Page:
Minimizing the memory footprint of Apache Flink by Robert Metzger
Thank you, Robert! I haven't seen such a technically detailed investigation of the JVM in the data context for years! In summary:
- "Minimizing Flink" - the term hides the need to deploy Apache Flink for a smaller processing scope than the millions of events per second. For these use cases there is a minimal requirement of 1.67GB (650MB of JobManager + 1024MB of TaskManager) to set up a cluster which can be too much for many small processing jobs to be deployed.
- There are different Apache Flink deployment modes:
- MiniCluster is a local deployment option that works for small JVM heaps, such as 50MB or 100MB, and throughput of respectively 25 MB/second and 100 MB/second. It may not work for less and lead to OOM due to too high throughput.
- Related to this benchmark, Robert shared his findings on the difference between the Heap limit and Real memory from the screenshot. It comes from the JVM that uses memory for other things, like Metaspace or GC:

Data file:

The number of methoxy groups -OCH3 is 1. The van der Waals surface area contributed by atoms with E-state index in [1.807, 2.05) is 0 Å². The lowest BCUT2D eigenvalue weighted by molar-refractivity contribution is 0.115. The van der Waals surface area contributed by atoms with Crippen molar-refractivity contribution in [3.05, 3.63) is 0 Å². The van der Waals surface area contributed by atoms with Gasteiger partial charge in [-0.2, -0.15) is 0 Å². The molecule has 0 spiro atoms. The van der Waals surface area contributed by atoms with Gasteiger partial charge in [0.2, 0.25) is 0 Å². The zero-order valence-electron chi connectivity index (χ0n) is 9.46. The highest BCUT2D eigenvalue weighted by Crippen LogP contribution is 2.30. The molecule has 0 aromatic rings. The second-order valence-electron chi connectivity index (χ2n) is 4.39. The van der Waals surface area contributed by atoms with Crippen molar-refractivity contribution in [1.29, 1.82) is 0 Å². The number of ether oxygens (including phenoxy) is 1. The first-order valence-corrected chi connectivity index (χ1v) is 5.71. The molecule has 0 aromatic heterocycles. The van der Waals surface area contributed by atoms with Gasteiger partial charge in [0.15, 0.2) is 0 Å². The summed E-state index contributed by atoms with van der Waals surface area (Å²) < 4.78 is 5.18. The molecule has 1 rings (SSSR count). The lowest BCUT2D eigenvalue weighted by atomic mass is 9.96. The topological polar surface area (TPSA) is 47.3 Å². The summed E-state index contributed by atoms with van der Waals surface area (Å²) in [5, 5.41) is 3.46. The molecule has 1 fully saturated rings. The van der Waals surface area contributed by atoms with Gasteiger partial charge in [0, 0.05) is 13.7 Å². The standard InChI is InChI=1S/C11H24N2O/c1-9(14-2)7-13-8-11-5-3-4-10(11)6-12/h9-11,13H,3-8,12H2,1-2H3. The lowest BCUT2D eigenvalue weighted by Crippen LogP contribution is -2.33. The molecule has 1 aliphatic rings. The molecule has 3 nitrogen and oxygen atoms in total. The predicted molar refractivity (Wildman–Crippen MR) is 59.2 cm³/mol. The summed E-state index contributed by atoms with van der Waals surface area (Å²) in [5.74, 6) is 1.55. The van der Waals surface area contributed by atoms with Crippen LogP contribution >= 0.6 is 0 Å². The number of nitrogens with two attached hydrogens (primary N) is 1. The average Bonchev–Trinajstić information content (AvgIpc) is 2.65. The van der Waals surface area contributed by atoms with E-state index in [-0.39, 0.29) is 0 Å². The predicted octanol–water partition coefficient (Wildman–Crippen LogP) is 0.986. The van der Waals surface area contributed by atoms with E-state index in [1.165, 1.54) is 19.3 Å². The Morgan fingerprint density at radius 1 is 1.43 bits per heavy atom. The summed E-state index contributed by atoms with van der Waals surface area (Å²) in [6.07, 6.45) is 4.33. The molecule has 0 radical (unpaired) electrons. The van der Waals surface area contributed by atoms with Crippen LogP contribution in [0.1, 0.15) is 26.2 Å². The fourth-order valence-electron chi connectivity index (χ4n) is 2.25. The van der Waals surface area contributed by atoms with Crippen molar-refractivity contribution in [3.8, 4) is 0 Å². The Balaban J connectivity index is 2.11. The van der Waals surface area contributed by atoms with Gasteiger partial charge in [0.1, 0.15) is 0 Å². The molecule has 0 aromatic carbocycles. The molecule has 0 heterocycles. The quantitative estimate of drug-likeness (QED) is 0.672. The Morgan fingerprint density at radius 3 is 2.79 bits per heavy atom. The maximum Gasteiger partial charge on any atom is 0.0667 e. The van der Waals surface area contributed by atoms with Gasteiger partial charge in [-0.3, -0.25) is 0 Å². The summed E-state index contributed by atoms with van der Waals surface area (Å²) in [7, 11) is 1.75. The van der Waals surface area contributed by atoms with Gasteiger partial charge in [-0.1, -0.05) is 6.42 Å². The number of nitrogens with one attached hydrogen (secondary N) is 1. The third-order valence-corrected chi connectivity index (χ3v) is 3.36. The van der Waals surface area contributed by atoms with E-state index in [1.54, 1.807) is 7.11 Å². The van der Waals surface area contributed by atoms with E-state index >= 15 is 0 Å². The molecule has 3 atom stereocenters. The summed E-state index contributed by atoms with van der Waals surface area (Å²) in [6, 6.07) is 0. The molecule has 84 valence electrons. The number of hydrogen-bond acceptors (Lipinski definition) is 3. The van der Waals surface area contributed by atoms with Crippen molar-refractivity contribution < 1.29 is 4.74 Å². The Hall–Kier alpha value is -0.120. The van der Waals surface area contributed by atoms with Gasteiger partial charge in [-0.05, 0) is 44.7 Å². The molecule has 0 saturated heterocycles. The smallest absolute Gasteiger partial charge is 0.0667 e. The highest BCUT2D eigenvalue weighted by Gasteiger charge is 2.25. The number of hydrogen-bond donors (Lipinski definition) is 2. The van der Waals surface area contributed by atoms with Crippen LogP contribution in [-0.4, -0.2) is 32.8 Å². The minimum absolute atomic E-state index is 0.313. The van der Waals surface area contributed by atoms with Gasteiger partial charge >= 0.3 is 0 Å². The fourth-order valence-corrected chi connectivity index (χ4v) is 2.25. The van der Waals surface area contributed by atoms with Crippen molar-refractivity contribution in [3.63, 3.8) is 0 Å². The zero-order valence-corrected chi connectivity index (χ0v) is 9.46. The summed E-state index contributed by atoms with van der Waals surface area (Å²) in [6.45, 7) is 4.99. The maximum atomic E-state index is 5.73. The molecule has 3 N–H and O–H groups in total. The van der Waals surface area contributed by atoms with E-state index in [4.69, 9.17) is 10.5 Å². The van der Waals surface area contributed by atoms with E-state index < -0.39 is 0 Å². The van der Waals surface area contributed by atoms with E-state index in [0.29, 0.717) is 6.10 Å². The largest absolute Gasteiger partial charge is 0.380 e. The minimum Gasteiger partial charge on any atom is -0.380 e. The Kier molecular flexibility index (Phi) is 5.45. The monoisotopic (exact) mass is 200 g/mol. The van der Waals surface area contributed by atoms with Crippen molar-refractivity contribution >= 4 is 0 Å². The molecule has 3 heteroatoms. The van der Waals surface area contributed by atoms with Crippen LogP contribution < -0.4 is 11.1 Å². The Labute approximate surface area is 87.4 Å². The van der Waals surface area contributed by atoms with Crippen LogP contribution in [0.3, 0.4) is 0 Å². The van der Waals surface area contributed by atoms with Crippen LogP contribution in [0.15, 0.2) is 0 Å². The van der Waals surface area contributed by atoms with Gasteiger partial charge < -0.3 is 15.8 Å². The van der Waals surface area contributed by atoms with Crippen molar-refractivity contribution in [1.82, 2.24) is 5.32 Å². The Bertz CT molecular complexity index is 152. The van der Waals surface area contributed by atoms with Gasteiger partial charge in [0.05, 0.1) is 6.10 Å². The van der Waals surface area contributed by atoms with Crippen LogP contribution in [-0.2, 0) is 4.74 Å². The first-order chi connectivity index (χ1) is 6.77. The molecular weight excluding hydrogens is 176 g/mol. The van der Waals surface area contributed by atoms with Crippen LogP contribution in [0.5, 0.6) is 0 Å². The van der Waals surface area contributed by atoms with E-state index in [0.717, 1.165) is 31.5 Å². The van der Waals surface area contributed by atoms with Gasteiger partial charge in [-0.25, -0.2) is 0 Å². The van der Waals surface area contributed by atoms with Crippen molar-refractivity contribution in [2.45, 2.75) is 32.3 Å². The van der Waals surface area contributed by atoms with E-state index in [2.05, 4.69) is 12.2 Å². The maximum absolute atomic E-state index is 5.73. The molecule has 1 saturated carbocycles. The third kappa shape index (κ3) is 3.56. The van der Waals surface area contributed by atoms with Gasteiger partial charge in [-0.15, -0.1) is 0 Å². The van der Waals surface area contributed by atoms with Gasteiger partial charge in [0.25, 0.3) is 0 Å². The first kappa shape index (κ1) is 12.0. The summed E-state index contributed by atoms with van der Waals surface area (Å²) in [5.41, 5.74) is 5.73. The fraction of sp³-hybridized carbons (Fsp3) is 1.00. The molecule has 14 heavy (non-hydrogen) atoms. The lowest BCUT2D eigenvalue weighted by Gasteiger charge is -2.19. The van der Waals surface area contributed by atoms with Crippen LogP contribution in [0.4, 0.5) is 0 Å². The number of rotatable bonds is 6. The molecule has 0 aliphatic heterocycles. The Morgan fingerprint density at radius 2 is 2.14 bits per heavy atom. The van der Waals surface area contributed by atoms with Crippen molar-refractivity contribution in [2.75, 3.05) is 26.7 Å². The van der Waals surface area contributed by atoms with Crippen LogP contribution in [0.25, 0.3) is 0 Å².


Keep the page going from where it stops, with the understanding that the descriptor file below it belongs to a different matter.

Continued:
You can get the same picture when you enable the Native Memory Tracking JVM feature. And to reduce the size, you can rely on these options (more details in the blog post linked in the end of the slide):
- Besides the small data processing, MiniCluster is also the component used in Apache Flink unit tests.
A Kafka Client's Request: There and Back Again by Danica Fine
I haven't expected to see an in-depth talk about Apache Kafka elsewhere other than Kafka Summit. Good lord, how wrong I was! Danica shared a great deep dive into Kafka Client's requests. Put differently, she explained this picture in details:
The talk has a lot of details, I'm summarizing here my discoveries or important reminders:
- You can enable the adaptive partitioner with the partitioner.adaptive.partitioning.enable. The feature sends the data to the faster brokers.